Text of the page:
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Anatomy of a Forgery: Salem, Massachusetts Death Warrant, 1692

Detail of Salem, Massachusetts 1692 death warrant for Martha Currier (C MSS -M1429), circa 1932
Front of Salem, Massachusetts 1692 death warrant for Martha Currier (C MSS -M1429), circa 1932
Back of Salem, Massachusetts 1692 death warrant for Martha Currier (C MSS -M1429), circa 1932
Transcript of Salem, Massachusetts 1692 death warrant for Martha Currier (C MSS -M1429), circa 1932
Transcript of Salem, Massachusetts 1692 death warrant for Martha Currier (C MSS -M1429), circa 1932

Guilty of Witchcraft or Fraud?

In the archives of DPL’s Western History and Genealogy Department lives a Salem, Massachusetts court order to Sheriff George Corwin declaring Martha Currier a witch and condemning her to be hanged (C MSS -M1429). It is dated June 10, 1692.

But 1692 may actually be 1932.

In 2005, the American Antiquarian Society’s Common Place published an article by Steven Biel, now Executive Director of the Humanities Center at Harvard University. The article, titled “Brother, Can You Buy a Salem Witch Death Warrant?” describes a morning in October 1932, when Captain E. Newman Bradley, an antiques dealer down on his luck, knocked on the door of A. B. MacDonald, a feature writer for the Kansas City Star and collector of Americana. Bradley told MacDonald his sad story. Bradley was a World War I veteran whose antiques business had dried up during the Depression. He had traveled to Kansas City from Houston for the promise of a job—upon arrival, however, he found the position already filled. On top of that, he had just been informed of his wife’s death via telegram.

Bradley offered MacDonald an opportunity to purchase the death warrant of Elizabeth How (a woman found guilty of witchcraft and hanged in Salem, Massachusetts, in 1692) at the deeply discounted price of $20—thousands of dollars below its value. MacDonald bought the document and then tried to sell it to other collectors, including Howard Corning, secretary of the Essex Institute in Salem. Upon studying the How death warrant, Corning concluded it was a forgery.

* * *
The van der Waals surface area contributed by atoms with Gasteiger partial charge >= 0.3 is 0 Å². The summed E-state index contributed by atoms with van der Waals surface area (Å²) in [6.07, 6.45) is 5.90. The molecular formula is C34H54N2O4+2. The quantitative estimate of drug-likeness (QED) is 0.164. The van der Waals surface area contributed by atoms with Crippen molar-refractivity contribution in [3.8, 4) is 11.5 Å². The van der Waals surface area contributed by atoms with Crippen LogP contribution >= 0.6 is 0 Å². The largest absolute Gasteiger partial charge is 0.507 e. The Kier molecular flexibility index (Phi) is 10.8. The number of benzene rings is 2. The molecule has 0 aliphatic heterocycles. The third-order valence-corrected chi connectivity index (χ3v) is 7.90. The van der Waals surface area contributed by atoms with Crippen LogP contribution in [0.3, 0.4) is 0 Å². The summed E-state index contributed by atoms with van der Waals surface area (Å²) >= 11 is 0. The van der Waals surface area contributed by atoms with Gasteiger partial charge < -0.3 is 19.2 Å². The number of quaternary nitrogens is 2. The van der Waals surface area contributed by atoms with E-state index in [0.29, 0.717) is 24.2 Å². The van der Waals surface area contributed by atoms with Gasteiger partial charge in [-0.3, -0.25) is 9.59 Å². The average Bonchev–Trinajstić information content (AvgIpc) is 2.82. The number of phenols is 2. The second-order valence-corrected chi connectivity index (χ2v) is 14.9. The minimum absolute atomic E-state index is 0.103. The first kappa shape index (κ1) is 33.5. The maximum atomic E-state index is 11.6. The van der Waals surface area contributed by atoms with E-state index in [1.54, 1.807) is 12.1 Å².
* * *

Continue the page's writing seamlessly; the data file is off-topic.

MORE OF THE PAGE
How did Corning know the How death warrant wasn’t real? The ink on the document was modern and the staining on the paper appeared unnatural. Corning compared the How warrant to a facsimile of the well-known death warrant of Bridget Bishop and found the wording and handwriting different. In addition, the forged How warrant had curiously been signed by well-known Puritans of the time, while the Bishop warrant had been signed only by William Stoughton. In addition, the forged 1692 How document had been signed by Wampanoag Chief “King Philip” Metacomet, despite the fact that he had been killed in 1676.

As it turns out, “Captain Bradley” scammed not only MacDonald, but several collectors in Kansas, Wisconsin, Illinois, Oklahoma, and North Carolina. In November 1932, Corning began warning collectors of Bradley and the forgeries circulating throughout the South and Midwest.

The exact origin of WHG’s Martha Currier death warrant remains unknown as documentation of its acquisition is not available. Examining the document, however, several similarities to the forged How document are apparent. The handwriting and staining patterns match, and like the forged How warrant, the signatures of several Puritan “celebrities” including Cotton and Increase Mather are present. Then there is the date—just like the How death warrant, the Currier death warrant is dated June 10, 1692. Although Bridget Bishop had been executed on that day, there hadn't been any trials on June 10, 1692, as Professor Bryan F. Le Beau points out in “The Carey Document: On the Trail of a Salem Death Warrant” (Early America Review, Summer 1997).

With so many similarities to the forged How death warrant, it is believed that WHG’s Currier death warrant is likely to be the Depression-era work of “Captain E. Newman Bradley.”

[Note: “Martha Currier” is believed to be Martha Carrier, who was executed in Salem on August 19, 1692.]

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